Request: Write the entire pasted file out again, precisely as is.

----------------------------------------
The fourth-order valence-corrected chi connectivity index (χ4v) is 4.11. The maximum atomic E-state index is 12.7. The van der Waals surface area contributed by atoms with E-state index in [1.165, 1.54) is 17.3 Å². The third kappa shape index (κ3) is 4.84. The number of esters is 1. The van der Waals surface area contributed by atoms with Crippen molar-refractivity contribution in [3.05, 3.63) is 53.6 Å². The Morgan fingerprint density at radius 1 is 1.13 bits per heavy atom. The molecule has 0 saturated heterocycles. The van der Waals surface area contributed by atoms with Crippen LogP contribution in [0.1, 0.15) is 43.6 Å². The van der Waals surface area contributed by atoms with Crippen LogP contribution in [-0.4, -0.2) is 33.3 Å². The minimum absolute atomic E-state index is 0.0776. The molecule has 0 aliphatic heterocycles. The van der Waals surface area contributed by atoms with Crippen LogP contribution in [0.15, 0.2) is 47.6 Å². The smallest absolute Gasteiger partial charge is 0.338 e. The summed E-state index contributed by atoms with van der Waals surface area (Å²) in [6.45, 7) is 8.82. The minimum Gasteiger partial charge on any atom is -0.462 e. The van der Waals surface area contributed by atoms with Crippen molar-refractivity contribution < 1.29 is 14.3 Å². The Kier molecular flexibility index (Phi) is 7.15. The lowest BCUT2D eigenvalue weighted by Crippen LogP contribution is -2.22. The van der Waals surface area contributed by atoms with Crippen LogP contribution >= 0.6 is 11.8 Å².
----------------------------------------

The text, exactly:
The fourth-order valence-corrected chi connectivity index (χ4v) is 4.11. The maximum atomic E-state index is 12.7. The van der Waals surface area contributed by atoms with E-state index in [1.165, 1.54) is 17.3 Å². The third kappa shape index (κ3) is 4.84. The number of esters is 1. The van der Waals surface area contributed by atoms with Crippen molar-refractivity contribution in [3.05, 3.63) is 53.6 Å². The Morgan fingerprint density at radius 1 is 1.13 bits per heavy atom. The molecule has 0 saturated heterocycles. The van der Waals surface area contributed by atoms with Crippen LogP contribution in [0.1, 0.15) is 43.6 Å². The van der Waals surface area contributed by atoms with Crippen LogP contribution in [-0.4, -0.2) is 33.3 Å². The minimum absolute atomic E-state index is 0.0776. The molecule has 0 aliphatic heterocycles. The van der Waals surface area contributed by atoms with Crippen LogP contribution in [0.15, 0.2) is 47.6 Å². The smallest absolute Gasteiger partial charge is 0.338 e. The summed E-state index contributed by atoms with van der Waals surface area (Å²) in [6.45, 7) is 8.82. The minimum Gasteiger partial charge on any atom is -0.462 e. The van der Waals surface area contributed by atoms with Crippen molar-refractivity contribution < 1.29 is 14.3 Å². The Kier molecular flexibility index (Phi) is 7.15. The lowest BCUT2D eigenvalue weighted by Crippen LogP contribution is -2.22. The van der Waals surface area contributed by atoms with Crippen LogP contribution >= 0.6 is 11.8 Å².